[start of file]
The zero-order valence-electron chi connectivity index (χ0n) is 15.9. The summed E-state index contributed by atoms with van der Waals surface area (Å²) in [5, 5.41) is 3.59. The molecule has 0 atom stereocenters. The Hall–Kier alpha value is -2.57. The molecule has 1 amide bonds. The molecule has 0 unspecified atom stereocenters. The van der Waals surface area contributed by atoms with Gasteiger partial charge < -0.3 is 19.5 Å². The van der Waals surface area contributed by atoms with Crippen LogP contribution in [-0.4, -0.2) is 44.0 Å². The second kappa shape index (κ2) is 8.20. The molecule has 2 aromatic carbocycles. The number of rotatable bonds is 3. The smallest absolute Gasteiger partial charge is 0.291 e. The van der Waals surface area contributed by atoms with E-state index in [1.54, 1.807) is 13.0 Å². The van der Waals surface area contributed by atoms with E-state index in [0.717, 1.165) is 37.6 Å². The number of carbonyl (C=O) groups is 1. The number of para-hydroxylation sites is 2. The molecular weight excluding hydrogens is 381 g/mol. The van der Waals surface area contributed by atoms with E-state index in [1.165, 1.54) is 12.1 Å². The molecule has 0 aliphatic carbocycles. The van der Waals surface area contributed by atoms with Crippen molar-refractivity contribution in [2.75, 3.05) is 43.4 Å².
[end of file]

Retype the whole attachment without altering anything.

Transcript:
The zero-order valence-electron chi connectivity index (χ0n) is 15.9. The summed E-state index contributed by atoms with van der Waals surface area (Å²) in [5, 5.41) is 3.59. The molecule has 0 atom stereocenters. The Hall–Kier alpha value is -2.57. The molecule has 1 amide bonds. The molecule has 0 unspecified atom stereocenters. The van der Waals surface area contributed by atoms with Gasteiger partial charge < -0.3 is 19.5 Å². The van der Waals surface area contributed by atoms with Crippen LogP contribution in [-0.4, -0.2) is 44.0 Å². The second kappa shape index (κ2) is 8.20. The molecule has 2 aromatic carbocycles. The number of rotatable bonds is 3. The smallest absolute Gasteiger partial charge is 0.291 e. The van der Waals surface area contributed by atoms with E-state index in [1.54, 1.807) is 13.0 Å². The van der Waals surface area contributed by atoms with E-state index in [0.717, 1.165) is 37.6 Å². The number of carbonyl (C=O) groups is 1. The number of para-hydroxylation sites is 2. The molecular weight excluding hydrogens is 381 g/mol. The van der Waals surface area contributed by atoms with E-state index in [1.165, 1.54) is 12.1 Å². The molecule has 0 aliphatic carbocycles. The van der Waals surface area contributed by atoms with Crippen molar-refractivity contribution in [2.75, 3.05) is 43.4 Å².